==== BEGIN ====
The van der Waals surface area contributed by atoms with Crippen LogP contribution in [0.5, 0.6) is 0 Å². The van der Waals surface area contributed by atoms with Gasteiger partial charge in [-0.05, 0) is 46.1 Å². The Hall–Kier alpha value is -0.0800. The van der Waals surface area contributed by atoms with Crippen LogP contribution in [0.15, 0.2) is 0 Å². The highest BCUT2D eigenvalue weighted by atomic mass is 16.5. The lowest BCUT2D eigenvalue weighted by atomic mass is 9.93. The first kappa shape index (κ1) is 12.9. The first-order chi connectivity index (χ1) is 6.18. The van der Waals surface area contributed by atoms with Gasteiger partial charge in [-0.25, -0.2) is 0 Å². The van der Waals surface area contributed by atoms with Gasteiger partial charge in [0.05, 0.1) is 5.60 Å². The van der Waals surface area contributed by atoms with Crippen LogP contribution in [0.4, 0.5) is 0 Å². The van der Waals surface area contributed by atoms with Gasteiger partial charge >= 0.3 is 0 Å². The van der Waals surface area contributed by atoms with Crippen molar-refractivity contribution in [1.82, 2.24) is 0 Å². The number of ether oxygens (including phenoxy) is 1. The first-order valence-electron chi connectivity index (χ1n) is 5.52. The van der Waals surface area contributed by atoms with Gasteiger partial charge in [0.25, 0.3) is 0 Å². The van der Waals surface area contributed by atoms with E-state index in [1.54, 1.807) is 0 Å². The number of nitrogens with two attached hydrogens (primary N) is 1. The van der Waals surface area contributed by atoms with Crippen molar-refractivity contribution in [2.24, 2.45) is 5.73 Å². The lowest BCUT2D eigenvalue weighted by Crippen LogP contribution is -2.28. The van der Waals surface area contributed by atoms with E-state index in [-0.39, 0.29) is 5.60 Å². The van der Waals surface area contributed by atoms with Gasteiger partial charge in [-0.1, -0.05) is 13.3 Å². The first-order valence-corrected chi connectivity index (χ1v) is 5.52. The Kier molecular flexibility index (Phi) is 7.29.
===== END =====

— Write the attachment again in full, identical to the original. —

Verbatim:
The van der Waals surface area contributed by atoms with Crippen LogP contribution in [0.5, 0.6) is 0 Å². The van der Waals surface area contributed by atoms with Gasteiger partial charge in [-0.05, 0) is 46.1 Å². The Hall–Kier alpha value is -0.0800. The van der Waals surface area contributed by atoms with Crippen LogP contribution in [0.15, 0.2) is 0 Å². The highest BCUT2D eigenvalue weighted by atomic mass is 16.5. The lowest BCUT2D eigenvalue weighted by atomic mass is 9.93. The first kappa shape index (κ1) is 12.9. The first-order chi connectivity index (χ1) is 6.18. The van der Waals surface area contributed by atoms with Gasteiger partial charge in [-0.25, -0.2) is 0 Å². The van der Waals surface area contributed by atoms with Gasteiger partial charge in [0.05, 0.1) is 5.60 Å². The van der Waals surface area contributed by atoms with Crippen LogP contribution in [0.4, 0.5) is 0 Å². The van der Waals surface area contributed by atoms with Gasteiger partial charge >= 0.3 is 0 Å². The van der Waals surface area contributed by atoms with Crippen molar-refractivity contribution in [1.82, 2.24) is 0 Å². The number of ether oxygens (including phenoxy) is 1. The first-order valence-electron chi connectivity index (χ1n) is 5.52. The van der Waals surface area contributed by atoms with Gasteiger partial charge in [0.25, 0.3) is 0 Å². The van der Waals surface area contributed by atoms with E-state index in [1.54, 1.807) is 0 Å². The number of nitrogens with two attached hydrogens (primary N) is 1. The van der Waals surface area contributed by atoms with Crippen molar-refractivity contribution in [2.24, 2.45) is 5.73 Å². The lowest BCUT2D eigenvalue weighted by Crippen LogP contribution is -2.28. The van der Waals surface area contributed by atoms with E-state index in [-0.39, 0.29) is 5.60 Å². The van der Waals surface area contributed by atoms with Gasteiger partial charge in [-0.1, -0.05) is 13.3 Å². The first-order valence-corrected chi connectivity index (χ1v) is 5.52. The Kier molecular flexibility index (Phi) is 7.29.